Quite a bit of ghosting here, but this is due to the flash, when you are actually reading it under normal light, its absolutely fine.
The preface explains alot of the 'iffy' features in the bible, transposition, multi-denominational input etc.
I've actually used it myself, in this blog! Thats how good it is. It's like a concise guide to biblical theology, a concise readers guide!
It's no hassle to hold in your hand, its very light, it probably weighs about the same as a Pitt Minion. Needless to say, it has been my go-to bible, it isn't at the moment because I'm a creationist, and this bible interprets certain passages in light of modern science (referring to behemoth in Job 40 as a crocodile, and amending the text to suit). This doesn't mean it isn't a reading bible, I would use it for that, just not for doctrinal purposes - If you understand what I mean.
So here you go.
Pitt Minion top, NEB bottom.
This is a photo I made yesterday (Jan 8th) I have recently wiped my computer, and I came across the original Ebay photo (below).
When it comes to the translation, its good, its 'scholarly', so in a few places the non-salvatory doctrines (creationism for instance) have had an artistic, perhaps literary evaluation before being put in print. Theres also a feature called transposition, where verses are moved around to sound better. This is certainly something to be considered before using this translation. To find out more the kind of influence on this translation, I would suggest having a look at one of the cambridge bible commentaries - When I read one, I was infuriated, they don't view the bible as the word of God, but as an ancient work of literature. At many points, they blatantly say something to the effect of "The bible may say this, BUT...." Which to me shows just how irreverent modern scholarship is. However, the translation used in that commentary WAS the NEB, so the fact that the commentators are contradicting the bible shows that it is still good for use. I find that the literary beauty of the NEB far outweighs any concerns with its accuracy. It's not based on the Tyndale line (Tyndale is my favourite overall translation by the way) which I think is a plus, because trying to fit Tyndale's language and sentence structure into a modern language setting is fruitless. It may sound like Tyndale, and it may sound more modern THAN Tyndale. But its some weird hybrid. The NEB (and now the REB) is elevated language, but in its own right, not because its an update of Tyndale. Being free from those bonds allows it free-reign to express itself. Now, I would be careful to take doctrine from it, in fact the NEB was never meant to be a stand-alone translation, but was meant to be a commentary used in conjunction with the KJV. That is how it should be used. You can get an NEB single column from Ebay for less than £5, something like this is much rarer, but they do come up every now and again. I would say, enjoy it, the NEB was a pioneer, the first dynamic translation, and for many the first truly understandable translation. It may have some 'rebellious' translation choices, but many admire it just for that. Read it, compare, and most of all, enjoy!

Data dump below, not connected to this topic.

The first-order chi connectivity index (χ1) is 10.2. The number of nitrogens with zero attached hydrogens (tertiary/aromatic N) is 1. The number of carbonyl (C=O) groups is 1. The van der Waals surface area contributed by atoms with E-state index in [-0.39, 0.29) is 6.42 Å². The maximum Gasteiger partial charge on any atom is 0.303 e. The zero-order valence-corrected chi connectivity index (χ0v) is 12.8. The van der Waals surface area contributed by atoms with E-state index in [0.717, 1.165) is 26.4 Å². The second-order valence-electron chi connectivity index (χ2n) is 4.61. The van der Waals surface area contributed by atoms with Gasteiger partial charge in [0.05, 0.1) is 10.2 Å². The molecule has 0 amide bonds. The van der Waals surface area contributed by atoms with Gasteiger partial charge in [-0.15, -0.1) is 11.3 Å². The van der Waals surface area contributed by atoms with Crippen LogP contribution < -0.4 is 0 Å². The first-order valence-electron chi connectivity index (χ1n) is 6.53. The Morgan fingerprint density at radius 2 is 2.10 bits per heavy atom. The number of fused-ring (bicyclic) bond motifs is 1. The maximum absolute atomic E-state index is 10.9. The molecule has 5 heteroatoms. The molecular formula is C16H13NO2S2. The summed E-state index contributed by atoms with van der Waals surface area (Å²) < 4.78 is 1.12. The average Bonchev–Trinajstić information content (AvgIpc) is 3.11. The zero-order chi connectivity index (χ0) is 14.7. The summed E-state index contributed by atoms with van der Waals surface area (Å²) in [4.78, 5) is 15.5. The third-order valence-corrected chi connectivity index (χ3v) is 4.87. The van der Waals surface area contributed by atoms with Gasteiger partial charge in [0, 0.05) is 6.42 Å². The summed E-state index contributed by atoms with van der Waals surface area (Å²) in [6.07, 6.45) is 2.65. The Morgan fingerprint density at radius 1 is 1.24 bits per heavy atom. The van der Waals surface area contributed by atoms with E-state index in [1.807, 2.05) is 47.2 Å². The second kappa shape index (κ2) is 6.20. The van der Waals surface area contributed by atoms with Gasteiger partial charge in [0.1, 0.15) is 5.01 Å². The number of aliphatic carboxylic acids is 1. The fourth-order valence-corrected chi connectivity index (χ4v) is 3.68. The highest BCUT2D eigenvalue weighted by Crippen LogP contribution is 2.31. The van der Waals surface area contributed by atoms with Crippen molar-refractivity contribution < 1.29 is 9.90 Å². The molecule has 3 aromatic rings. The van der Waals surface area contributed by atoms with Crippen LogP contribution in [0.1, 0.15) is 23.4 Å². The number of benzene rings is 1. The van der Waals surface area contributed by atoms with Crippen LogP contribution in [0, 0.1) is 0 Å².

I still can't believe how beautiful that leather is!
p.s. just a few pictures of the layout.